Medieval 1020, Skewed Schools, Retaining Retention (Chicago IL)

What a week for articles about Chicago.

First, CPS finally admits that Renaissance 2010 in large part a school closing plan, which in the spirit of spiffy names I hereby name "Medieval 1020 (the evil twin)": Officials want ideas on closing schools; foes not about to help (Chicago Tribune), Which Chicago public schools need 'rebirth'? (Chicago Sun-Times), Chicagoans rally against Daley school plan (People's Weekly World). On a related note: Senn High families, teachers try to sink Navy academy plan (Chicago Sun-Times).

Then, the Sun-Times does an excellent piece on the skewed distribution of quality schools in the city, when all is said and done: Tough to get into school that meets standards. Equally as good is last week's Tribune piece about how districts -- not just schools -- can fail to meet the requirements of NCLB: Schools pass, but law fails districts.

There are also a couple of good articles in the new issue of Education Next about Chicago's student retention program, which despite what you may have heard remains largely in place three years after Vallas left, and is looked upon favorably by teachers and students who have to live with it: Retaining Retention, Teachers and Students Speak.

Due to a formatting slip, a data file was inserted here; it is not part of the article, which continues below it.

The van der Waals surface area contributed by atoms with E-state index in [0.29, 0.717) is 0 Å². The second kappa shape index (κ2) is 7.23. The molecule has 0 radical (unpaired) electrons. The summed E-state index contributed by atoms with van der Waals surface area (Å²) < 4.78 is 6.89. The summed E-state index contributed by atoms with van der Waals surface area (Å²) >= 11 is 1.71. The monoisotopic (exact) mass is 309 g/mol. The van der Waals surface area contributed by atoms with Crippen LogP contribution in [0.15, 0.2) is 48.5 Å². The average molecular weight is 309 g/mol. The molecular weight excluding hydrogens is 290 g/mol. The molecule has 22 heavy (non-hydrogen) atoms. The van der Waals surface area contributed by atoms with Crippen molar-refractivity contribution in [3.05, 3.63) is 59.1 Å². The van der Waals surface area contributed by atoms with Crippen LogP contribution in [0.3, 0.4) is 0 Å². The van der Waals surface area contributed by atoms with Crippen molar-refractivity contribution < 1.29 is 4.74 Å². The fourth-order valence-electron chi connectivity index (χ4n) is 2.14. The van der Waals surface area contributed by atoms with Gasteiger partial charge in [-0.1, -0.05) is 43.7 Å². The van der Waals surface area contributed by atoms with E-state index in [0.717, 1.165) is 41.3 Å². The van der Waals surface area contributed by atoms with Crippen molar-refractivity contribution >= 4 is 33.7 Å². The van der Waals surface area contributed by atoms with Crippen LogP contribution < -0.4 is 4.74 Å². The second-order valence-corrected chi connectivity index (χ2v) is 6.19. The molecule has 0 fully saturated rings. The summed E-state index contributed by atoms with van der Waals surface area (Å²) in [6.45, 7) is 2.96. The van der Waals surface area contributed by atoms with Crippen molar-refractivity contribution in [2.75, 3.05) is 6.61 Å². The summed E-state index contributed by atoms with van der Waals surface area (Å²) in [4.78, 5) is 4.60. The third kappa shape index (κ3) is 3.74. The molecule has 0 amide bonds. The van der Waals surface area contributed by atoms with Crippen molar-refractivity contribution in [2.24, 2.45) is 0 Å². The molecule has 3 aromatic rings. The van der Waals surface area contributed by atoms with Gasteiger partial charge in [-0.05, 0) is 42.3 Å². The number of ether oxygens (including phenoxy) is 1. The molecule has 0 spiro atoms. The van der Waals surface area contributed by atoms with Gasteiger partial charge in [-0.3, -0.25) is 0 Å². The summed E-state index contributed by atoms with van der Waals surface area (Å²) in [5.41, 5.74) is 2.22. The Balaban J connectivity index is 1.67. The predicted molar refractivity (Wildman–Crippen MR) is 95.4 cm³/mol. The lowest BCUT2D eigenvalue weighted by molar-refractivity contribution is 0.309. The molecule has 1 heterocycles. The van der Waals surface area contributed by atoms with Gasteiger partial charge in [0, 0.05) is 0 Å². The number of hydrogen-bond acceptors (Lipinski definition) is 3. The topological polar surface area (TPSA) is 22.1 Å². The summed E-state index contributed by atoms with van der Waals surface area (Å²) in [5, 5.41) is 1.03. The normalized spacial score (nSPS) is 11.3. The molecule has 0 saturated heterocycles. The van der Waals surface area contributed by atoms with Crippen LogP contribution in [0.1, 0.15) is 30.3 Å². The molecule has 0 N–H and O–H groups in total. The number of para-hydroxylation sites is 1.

Best of the rest:
School test results will be late, but accurate Chicago Sun-Times
Education Board shaving $2.7 million from its budget Chicago Tribune
School projects in limbo as state money dries up Tribune
College draws top students from Chicago Public Schools The Chronicle
'Momma Hawk' may need her wings clipped Chicago Sun Times
Parents see remnants of racism at school Chicago Sun-Times
Up to 40 Catholic schools may close Chicago Tribune
Schools beef up emphasis on teaching kids to speak Chinese Chicago Sun Times
School buses get anti-fume devices Chicago Tribune


Post a Comment

<< Home